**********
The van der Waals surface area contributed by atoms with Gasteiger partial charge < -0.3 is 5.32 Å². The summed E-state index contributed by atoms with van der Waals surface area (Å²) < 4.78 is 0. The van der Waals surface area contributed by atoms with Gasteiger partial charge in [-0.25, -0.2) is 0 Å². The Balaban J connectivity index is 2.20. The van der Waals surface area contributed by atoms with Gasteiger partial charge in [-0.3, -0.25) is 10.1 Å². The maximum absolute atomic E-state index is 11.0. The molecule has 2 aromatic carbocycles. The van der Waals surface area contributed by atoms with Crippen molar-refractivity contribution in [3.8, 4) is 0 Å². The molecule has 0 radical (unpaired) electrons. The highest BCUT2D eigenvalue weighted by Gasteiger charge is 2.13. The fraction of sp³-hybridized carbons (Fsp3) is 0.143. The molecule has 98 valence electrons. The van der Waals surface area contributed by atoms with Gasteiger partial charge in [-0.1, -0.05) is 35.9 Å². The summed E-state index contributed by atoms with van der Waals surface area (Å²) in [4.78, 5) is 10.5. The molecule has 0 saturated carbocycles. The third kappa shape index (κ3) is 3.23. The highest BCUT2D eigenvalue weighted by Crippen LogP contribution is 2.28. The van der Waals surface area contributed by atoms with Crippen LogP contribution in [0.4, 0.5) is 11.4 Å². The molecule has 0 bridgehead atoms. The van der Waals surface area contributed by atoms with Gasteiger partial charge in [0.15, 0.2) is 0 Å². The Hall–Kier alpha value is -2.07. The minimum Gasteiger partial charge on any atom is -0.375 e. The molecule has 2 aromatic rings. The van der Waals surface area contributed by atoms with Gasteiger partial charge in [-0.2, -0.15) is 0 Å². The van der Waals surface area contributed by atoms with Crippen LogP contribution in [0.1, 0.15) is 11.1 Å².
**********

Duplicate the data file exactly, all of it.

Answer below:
The van der Waals surface area contributed by atoms with Gasteiger partial charge < -0.3 is 5.32 Å². The summed E-state index contributed by atoms with van der Waals surface area (Å²) < 4.78 is 0. The van der Waals surface area contributed by atoms with Gasteiger partial charge in [-0.25, -0.2) is 0 Å². The Balaban J connectivity index is 2.20. The van der Waals surface area contributed by atoms with Gasteiger partial charge in [-0.3, -0.25) is 10.1 Å². The maximum absolute atomic E-state index is 11.0. The molecule has 2 aromatic carbocycles. The van der Waals surface area contributed by atoms with Crippen molar-refractivity contribution in [3.8, 4) is 0 Å². The molecule has 0 radical (unpaired) electrons. The highest BCUT2D eigenvalue weighted by Gasteiger charge is 2.13. The fraction of sp³-hybridized carbons (Fsp3) is 0.143. The molecule has 98 valence electrons. The van der Waals surface area contributed by atoms with Gasteiger partial charge in [-0.1, -0.05) is 35.9 Å². The summed E-state index contributed by atoms with van der Waals surface area (Å²) in [4.78, 5) is 10.5. The molecule has 0 saturated carbocycles. The third kappa shape index (κ3) is 3.23. The highest BCUT2D eigenvalue weighted by Crippen LogP contribution is 2.28. The van der Waals surface area contributed by atoms with Crippen LogP contribution in [0.4, 0.5) is 11.4 Å². The molecule has 0 bridgehead atoms. The van der Waals surface area contributed by atoms with Gasteiger partial charge in [0.15, 0.2) is 0 Å². The Hall–Kier alpha value is -2.07. The minimum Gasteiger partial charge on any atom is -0.375 e. The molecule has 2 aromatic rings. The van der Waals surface area contributed by atoms with Gasteiger partial charge in [-0.2, -0.15) is 0 Å². The van der Waals surface area contributed by atoms with Crippen LogP contribution in [0.1, 0.15) is 11.1 Å².